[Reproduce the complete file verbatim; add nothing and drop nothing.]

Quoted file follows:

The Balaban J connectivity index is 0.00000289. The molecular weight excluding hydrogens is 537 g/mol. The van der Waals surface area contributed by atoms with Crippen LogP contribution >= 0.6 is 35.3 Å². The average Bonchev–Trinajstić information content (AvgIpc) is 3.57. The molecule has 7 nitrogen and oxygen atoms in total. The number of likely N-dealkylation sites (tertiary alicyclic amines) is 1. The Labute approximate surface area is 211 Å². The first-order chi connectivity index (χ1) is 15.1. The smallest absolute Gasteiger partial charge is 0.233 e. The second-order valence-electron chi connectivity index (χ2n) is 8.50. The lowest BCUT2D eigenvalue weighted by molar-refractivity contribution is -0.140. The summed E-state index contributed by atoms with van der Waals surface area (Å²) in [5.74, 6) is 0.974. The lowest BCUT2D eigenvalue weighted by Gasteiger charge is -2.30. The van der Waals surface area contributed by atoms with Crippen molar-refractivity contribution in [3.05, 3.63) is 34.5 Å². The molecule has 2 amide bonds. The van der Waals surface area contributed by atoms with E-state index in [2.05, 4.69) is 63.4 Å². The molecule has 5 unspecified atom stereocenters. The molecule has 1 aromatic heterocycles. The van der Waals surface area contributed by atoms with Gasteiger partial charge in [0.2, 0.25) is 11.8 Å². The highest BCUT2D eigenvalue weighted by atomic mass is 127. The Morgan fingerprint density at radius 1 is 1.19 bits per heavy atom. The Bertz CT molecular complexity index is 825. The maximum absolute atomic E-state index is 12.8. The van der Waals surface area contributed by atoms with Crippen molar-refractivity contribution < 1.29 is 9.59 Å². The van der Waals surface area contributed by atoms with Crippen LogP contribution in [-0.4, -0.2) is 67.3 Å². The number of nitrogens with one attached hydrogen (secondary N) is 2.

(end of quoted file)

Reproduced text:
The Balaban J connectivity index is 0.00000289. The molecular weight excluding hydrogens is 537 g/mol. The van der Waals surface area contributed by atoms with Crippen LogP contribution >= 0.6 is 35.3 Å². The average Bonchev–Trinajstić information content (AvgIpc) is 3.57. The molecule has 7 nitrogen and oxygen atoms in total. The number of likely N-dealkylation sites (tertiary alicyclic amines) is 1. The Labute approximate surface area is 211 Å². The first-order chi connectivity index (χ1) is 15.1. The smallest absolute Gasteiger partial charge is 0.233 e. The second-order valence-electron chi connectivity index (χ2n) is 8.50. The lowest BCUT2D eigenvalue weighted by molar-refractivity contribution is -0.140. The summed E-state index contributed by atoms with van der Waals surface area (Å²) in [5.74, 6) is 0.974. The lowest BCUT2D eigenvalue weighted by Gasteiger charge is -2.30. The van der Waals surface area contributed by atoms with Crippen molar-refractivity contribution in [3.05, 3.63) is 34.5 Å². The molecule has 2 amide bonds. The van der Waals surface area contributed by atoms with E-state index in [2.05, 4.69) is 63.4 Å². The molecule has 5 unspecified atom stereocenters. The molecule has 1 aromatic heterocycles. The van der Waals surface area contributed by atoms with Gasteiger partial charge in [0.2, 0.25) is 11.8 Å². The highest BCUT2D eigenvalue weighted by atomic mass is 127. The Morgan fingerprint density at radius 1 is 1.19 bits per heavy atom. The Bertz CT molecular complexity index is 825. The maximum absolute atomic E-state index is 12.8. The van der Waals surface area contributed by atoms with Crippen molar-refractivity contribution < 1.29 is 9.59 Å². The van der Waals surface area contributed by atoms with Crippen LogP contribution in [-0.4, -0.2) is 67.3 Å². The number of nitrogens with one attached hydrogen (secondary N) is 2.